There has been a lot of talk and discussion lately about one cloud and server virtualization capabilities. But if you are like most people, you’re probably wondering what all the fuss is about. After all, the virtual cyber world, Second Life, has been around for almost a decade now and most of us have probably been told a time or two in our lives to get our “heads out of the clouds”. All kidding aside, what do these two trendy terms really mean and why should credit unions care?
Let’s talk about server virtualization first, as it has a direct bearing on the cloud. Virtualization by definition means replacing something physical with something virtual, or in other words, switching out a tangible for an intangible. With respect to technology and your credit union’s current physical server environment, it means decreasing the number of physical servers to fewer machines but having the ability to run multiple “virtual server instances” on them instead.
How does it work?
By taking the physical components of the hardware, which are typically underutilized, they can be allocated among the other virtual servers that reside on the physical box. Typically, your average server is only using around 10% of its entire computing capacity to run applications. By effectively dividing the physical resources such as memory, processing power, and disk, a VM machine can effectively run many virtual server instances on a single device.
There are a number of products already in the marketplace that allow companies to offer this seemingly magical capability. These products allow multiple virtual servers to reside and run on a single physical platform, thus eliminating the need for many other physical devices.
What does this virtualization mean for your credit union? It means working smarter in today’s post-recession environment when companies are still hypersensitive about their budgets – as they should always be. Virtualization allows credit unions–along with any organization that requires the use of multiple servers–to save money, time and space to reallocate to other pressing areas such as technology research, increased marketing, additional staff, higher productivity, better rates, etc. That’s using technology to work smarter for the longevity of your credit union.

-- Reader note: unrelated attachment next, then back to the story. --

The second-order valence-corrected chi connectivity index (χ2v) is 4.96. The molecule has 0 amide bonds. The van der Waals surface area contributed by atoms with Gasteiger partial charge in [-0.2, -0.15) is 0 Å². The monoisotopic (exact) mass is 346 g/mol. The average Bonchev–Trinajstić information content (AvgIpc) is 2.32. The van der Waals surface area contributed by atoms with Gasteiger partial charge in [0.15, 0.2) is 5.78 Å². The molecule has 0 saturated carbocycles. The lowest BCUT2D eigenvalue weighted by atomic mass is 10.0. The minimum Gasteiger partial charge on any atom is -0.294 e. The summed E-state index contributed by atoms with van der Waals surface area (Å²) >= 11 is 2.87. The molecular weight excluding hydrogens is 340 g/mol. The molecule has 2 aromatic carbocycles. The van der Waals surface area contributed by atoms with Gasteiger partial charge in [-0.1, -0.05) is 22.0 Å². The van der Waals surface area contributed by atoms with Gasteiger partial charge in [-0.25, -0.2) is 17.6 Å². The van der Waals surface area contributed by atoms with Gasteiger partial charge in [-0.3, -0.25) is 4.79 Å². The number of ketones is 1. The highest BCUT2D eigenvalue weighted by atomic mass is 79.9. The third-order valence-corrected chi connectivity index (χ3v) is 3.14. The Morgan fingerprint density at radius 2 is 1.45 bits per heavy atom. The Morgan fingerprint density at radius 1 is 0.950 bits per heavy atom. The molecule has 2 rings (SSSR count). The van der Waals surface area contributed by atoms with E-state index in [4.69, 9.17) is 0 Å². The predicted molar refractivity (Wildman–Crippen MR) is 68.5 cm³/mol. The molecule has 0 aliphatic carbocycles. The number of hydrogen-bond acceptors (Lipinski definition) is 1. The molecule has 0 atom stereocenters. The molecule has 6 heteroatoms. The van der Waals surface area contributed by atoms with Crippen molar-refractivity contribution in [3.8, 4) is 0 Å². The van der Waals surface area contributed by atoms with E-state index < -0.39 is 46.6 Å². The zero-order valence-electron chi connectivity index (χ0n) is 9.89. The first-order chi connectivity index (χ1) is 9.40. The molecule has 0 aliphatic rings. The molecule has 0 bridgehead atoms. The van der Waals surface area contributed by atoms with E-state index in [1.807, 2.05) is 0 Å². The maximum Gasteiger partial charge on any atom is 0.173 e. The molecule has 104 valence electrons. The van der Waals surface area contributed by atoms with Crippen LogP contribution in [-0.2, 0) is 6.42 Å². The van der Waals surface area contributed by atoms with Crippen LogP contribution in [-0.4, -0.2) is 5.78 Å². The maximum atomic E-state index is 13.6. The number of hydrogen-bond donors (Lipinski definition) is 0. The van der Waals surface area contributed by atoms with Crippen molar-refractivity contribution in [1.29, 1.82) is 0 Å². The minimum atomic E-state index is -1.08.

Now for the cloud.
When we speak of the cloud, many of us may think of those Microsoft commercials of a year ago where the actors would get caught in some sort of “I can’t access my files” predicament and quickly resolve it simply by saying, “…to the cloud!” and, presto, access to files are granted. Based on those commercials, we might immediately think of this online capability as information residing up in the heavens somewhere–a magical mystical place of infinite access to wisdom and data.
Actually, that’s not far from the truth. The cloud is the infrastructure where the data resides. In the case of your VM environment, it is the physical and virtual environments where your applications, as well as your data, are stored. The cloud can also include storage devices such as SANs (storage area networks) or NAS (network-attached storage), both of which allow the VM environment to operate in a near perfect 99.999 percent up-time mode.
When you think about your credit union’s own cloud, you are describing both the internal environments if you are running in-house systems and/or the external cloud environments if you are running in a service bureau environment. However, both statements concerning in-house or service bureau would be correct relative to the cloud.
So how would a VM environment and the cloud do for your credit union?
• Better utilization of one resource spread out against many.
• Improve and possibly reduce overall IT workload.
• Reduction in physical power requirements, cooling requirements and physical space.
• Easier manageability; different virtual servers can be managed from a single terminal console.
• Adding additional server resource can be as simple as purchasing additional VM and O/S licenses.
• Improved backup and failover capability. Depending on the chosen configuration, disaster recovery, backup and failover capability is greatly enhanced and the complexity greatly reduced.
• Over time, there can be significant financial savings.
• Technology replacement schedules can be easier to setup and maintain without wholesale disruption.
• Allows all Windows-based applications to be easily managed in a homogenous rather than disjointed fashion.
As you can clearly see, virtualization can offer tremendous capabilities – and savings – to your credit union by consolidating your technology environment without limitations. The cloud conversely maximizes the expensive hardware resource and gives your organization a more reliable, fail-safe environment for both your critical and non-critical applications and data storage.
In terms of your credit union’s archival and storage environments, for example, it really means the administration, management, utilization and redundancy concerns diminish as you put together a more streamlined, cost-effective environment. As a result, building your own cloud using a VM environment can allow your credit union to better use IT resources, potentially reduce utility costs, and possibly hold in check your technology expenditures well into the future. That’s working smarter while better serving your members.
—Scott Cowan is vice president of sales and marketing at Millennial Vision Inc. in Salt Lake City.